Alexandra Palace Guinea Season Ticket

This map, dating from 1875, appears on the back of a “Guinea season ticket” for entry to Alexandra Palace, in north London. The palace was recently restored and public entrance is now available to some areas for free.

It’s a nice, vintage map, and the use of colour is interesting and attractive, with key parks coloured in and named, and the River Thames drawn with blue lines along the direction of flow. The map is finished with a gold decorative border. It does suffer a little from overlapping of names and lines in places (e.g. around Bank). It shows not only line names (and colours) but also major road names. Angel is referred to by the “Angel Inn” (the tube station hadn’t yet been built – this is pre deep-tube) and interestingly the main line King’s Cross station was called Great Northern station – but the tube station nearby is called King’s Cross.

At the front is a grand drawing of Alexandra Palace itself, mc=uch as it looks today, but with the addition of a hot air balloonist above. It states the view is from “Muswell Hill” which is curious. At first glance, looking at Alexandra Palace from the opposite direction appears to line up, while the “back” of the current palace, which faces Muswell Hill, is without the promenade or much of the park, and spoilt by a car park. However, perhaps 140+ years ago it was indeed more symmetrical.

However, the current range of rail options to the palace are much reduced – the Finsbury Park – Highgate – Alexandra Palace Station line is closed (and is now the Parkland Walk) while the Stamford Hill to Wood Green link never got built (although it might appear as part of Crossrail 2 in another twenty or so years). The Yellow line is the North London Line but this offers no direct trains to Finsbury Park any more.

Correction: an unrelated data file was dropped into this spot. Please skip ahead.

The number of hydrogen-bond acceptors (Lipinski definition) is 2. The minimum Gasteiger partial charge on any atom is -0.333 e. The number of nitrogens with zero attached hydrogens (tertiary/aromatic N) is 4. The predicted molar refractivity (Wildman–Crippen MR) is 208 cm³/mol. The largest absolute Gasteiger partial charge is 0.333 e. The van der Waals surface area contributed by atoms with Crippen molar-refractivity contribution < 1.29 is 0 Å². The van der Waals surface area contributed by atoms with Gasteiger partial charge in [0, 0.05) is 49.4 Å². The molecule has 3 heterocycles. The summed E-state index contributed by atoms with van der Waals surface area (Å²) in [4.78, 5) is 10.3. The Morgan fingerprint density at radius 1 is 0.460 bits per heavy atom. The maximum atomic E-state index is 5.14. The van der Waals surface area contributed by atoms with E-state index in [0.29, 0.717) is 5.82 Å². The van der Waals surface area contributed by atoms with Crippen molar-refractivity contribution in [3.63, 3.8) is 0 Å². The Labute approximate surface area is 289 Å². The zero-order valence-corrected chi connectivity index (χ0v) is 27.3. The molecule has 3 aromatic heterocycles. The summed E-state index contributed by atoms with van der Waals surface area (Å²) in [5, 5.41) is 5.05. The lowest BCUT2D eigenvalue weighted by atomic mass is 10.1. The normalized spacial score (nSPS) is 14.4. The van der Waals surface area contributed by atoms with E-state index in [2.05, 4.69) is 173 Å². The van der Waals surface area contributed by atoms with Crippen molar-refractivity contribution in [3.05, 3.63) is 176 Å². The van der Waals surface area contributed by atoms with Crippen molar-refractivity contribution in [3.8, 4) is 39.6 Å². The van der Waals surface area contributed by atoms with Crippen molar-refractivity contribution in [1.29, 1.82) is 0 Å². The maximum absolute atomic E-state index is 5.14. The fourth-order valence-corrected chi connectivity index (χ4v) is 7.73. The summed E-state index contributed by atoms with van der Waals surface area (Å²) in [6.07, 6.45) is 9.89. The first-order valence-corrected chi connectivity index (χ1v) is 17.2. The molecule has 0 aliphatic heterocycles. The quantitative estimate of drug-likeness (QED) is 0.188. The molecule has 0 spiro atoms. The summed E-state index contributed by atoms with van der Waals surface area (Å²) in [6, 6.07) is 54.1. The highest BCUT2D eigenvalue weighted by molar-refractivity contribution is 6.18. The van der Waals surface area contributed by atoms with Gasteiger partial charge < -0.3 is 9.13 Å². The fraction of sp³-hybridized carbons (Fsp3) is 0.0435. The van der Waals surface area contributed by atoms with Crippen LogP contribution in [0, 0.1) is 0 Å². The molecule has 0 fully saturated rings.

From the Alexandra Palace collection on the Google Arts & Culture project.


  1. The “Stamford Hill to Wood Green” line did get built as the Palace Gates branch, which was closed in the early 60s.

  2. The image and map pre-date the development of Muswell Hill. Muswell Hill Broadway was only developed in the 1890s, and Collins and Edmundson (the principal developers of the suburb) only really go going in the early 20th century. So it isn’t surprising that the view of Ally Pally is unsullied by any terraced housing – in 1875 the Palace and Park would have been surrounded by fields.
    The view is of the second Palace – looking “up” Muswell Hill from Hornsey. You can see this from the terrace and location of the steps. The other side would have steps leading down from the Great Hall to the former Ally Pally railway station.
    1875 is significant, as this is the year the second Palace opened – the first having burnt down within days of its opening in 1873.

  3. PS. The Stamford Hill to Wood Green line opened in 1878 (a couple of years after the date of this ticket) and closed in the 1960s. It had a separate station from the current Ally Pally station (seen by its old name of “Wood Green” on the map) – namely Palace Gates Station. Wood Green Shopping City was built over much of the Palace Gates’ line infrastructure.

  4. The document is a publicity flyer/location map. It isn’t a ticket, it just quotes the prices.
    A shilling (5p) was a lot of money in 1875. This was certainly not an attraction for the working classes. A season ticket was a guinea, 21 shillings (£1.05). This was way beyond a woring man’s means at the time.
    The map erroneously shows the Great Eastern Palace Gates branch as running from Stamford Hill instead of Seven Sisters. It operated from 1878 to 1963.

    Ollie needs to be a bit more careful with his research, or just talk to a railway enthusiast.

  5. It was NOT from STamfords Hill, it was from Seven Sisters, opened in approx 1878 & closed in 1962-3.
    A tiny bit remains at the North end, used as carriage sidings for Bounds Green Depot

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